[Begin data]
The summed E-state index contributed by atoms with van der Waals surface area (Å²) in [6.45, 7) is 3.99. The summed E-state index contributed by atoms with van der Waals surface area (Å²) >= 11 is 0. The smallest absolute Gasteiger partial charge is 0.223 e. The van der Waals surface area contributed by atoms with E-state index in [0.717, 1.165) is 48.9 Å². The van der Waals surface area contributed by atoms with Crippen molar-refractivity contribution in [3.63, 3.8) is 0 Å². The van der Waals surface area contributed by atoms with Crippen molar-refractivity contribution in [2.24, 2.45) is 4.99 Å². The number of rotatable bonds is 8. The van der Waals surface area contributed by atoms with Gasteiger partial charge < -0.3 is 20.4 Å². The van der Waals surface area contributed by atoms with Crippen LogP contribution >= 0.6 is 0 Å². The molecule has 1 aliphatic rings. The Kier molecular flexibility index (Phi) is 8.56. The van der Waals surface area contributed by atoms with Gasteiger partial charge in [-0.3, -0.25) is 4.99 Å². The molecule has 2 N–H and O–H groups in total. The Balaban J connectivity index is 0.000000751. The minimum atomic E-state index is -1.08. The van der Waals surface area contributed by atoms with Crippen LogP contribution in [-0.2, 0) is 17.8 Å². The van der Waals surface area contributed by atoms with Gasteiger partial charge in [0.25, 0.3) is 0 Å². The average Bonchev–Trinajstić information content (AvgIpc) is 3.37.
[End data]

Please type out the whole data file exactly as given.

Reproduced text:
The summed E-state index contributed by atoms with van der Waals surface area (Å²) in [6.45, 7) is 3.99. The summed E-state index contributed by atoms with van der Waals surface area (Å²) >= 11 is 0. The smallest absolute Gasteiger partial charge is 0.223 e. The van der Waals surface area contributed by atoms with E-state index in [0.717, 1.165) is 48.9 Å². The van der Waals surface area contributed by atoms with Crippen molar-refractivity contribution in [3.63, 3.8) is 0 Å². The van der Waals surface area contributed by atoms with Crippen molar-refractivity contribution in [2.24, 2.45) is 4.99 Å². The number of rotatable bonds is 8. The van der Waals surface area contributed by atoms with Gasteiger partial charge < -0.3 is 20.4 Å². The van der Waals surface area contributed by atoms with Crippen LogP contribution >= 0.6 is 0 Å². The molecule has 1 aliphatic rings. The Kier molecular flexibility index (Phi) is 8.56. The van der Waals surface area contributed by atoms with Gasteiger partial charge in [-0.3, -0.25) is 4.99 Å². The molecule has 2 N–H and O–H groups in total. The Balaban J connectivity index is 0.000000751. The minimum atomic E-state index is -1.08. The van der Waals surface area contributed by atoms with Crippen LogP contribution in [-0.2, 0) is 17.8 Å². The van der Waals surface area contributed by atoms with Gasteiger partial charge in [0.25, 0.3) is 0 Å². The average Bonchev–Trinajstić information content (AvgIpc) is 3.37.